References

ATSDR (Agency for Toxic Substance of Disease Registry). Toxicological Profile for Nickel CAS # 7440-02-0. Centre for Disease Control. PB/98/101199/AS. 2003. World Wide Web accessed October 2004.
http://www.atsdr.cdc.gov/toxprofiles/tp.asp?id=245&tid=44

Bingham, E., B. Cohrssen, and C. Powell (editors). Patty's Toxicology. 5th Edition. Wiley-Interscience Publication. John Wiley & Sons Inc. New York, NY. 2001. Volume 3. p. 252.

Blaylock B.G. and M.L. Frank. “A Comparison of the Toxicity of Nickel to the Developing Eggs and Larvae of Carp (Cyprinus carpio).” 1979. Bull. Environm. Contam. Toxicol. 21(4/5): 604-611.

CHEMInfo. Chemical Profiles for Nickel sulphate.Canadian Centre for Occupational Health and Safety. 1989. World Wide Web accessed October 2004.
http://ccinfoweb.ccohs.ca/chempendium/search.html

Genium. “Material Safety Data Sheet – Nickel Sulfate Liquid.” Release 58. CD-ROM. Genium Publishing Corp. Schenectady, NY. 2004.

HSDB (Hazardous Substances Data Bank). Nickel Sulphate. Canadian Centre for Occupational Health and Safety. U.S. National Library of Medicine. 2004. World Wide Web accessed October 2004.
http://toxnet.nlm.nih.gov/cgi-bin/sis/htmlgen?HSDB

Mackay, D., E. Webster, D. Woodfine, T.M. Cahill, P. Doyle, Y. Couillard, and D. Gutzman. “Contributed Articles Towards Consistent Evaluation of the Persistence of Organic, Inorganic and Metallic Substances.” 2003. ASP. Canadian Environmental Modelling Centre and Environment Canada. Human and Ecological Risk Assessment. 9: 1445-1474. ISSN: 1080-7039.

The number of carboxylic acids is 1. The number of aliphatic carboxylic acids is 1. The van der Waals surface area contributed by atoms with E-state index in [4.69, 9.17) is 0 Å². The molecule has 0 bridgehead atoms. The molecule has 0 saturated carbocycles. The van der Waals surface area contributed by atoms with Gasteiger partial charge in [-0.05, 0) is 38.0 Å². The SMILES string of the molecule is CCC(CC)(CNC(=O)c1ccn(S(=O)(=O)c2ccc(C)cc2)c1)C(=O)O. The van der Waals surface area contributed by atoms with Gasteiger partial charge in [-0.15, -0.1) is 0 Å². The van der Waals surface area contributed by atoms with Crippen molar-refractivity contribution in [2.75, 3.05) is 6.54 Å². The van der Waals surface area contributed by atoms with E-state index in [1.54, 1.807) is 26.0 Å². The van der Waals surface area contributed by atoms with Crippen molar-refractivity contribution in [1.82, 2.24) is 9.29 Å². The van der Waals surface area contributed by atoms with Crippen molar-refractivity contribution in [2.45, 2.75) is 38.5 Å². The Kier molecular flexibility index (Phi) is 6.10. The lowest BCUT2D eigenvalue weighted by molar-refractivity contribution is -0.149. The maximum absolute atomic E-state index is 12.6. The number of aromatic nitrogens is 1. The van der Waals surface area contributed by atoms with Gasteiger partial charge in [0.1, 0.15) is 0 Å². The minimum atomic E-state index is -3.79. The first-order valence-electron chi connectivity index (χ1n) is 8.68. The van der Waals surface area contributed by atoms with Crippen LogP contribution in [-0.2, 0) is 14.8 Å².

Pohanish, R.P. Sittig's Handbook of Toxic and Hazardous Chemicals and Carcinogens. 4th Edition. Noyes Publications. Norwich, NY. 2002. Volume 2. pp. 1680-1682.

Cat. No.: En14-55/21-2011E-PDF

ISBN: 978-1-100-19710-4

For information regarding reproduction rights, please contact Public Works and Government Services Canada at 613-996-6886 or at droitdauteur.copyright@tpsgc-pwgsc.gc.ca

© Her Majesty the Queen in Right of Canada, represented by the Minister of the Environment, 2011

Aussi disponible en français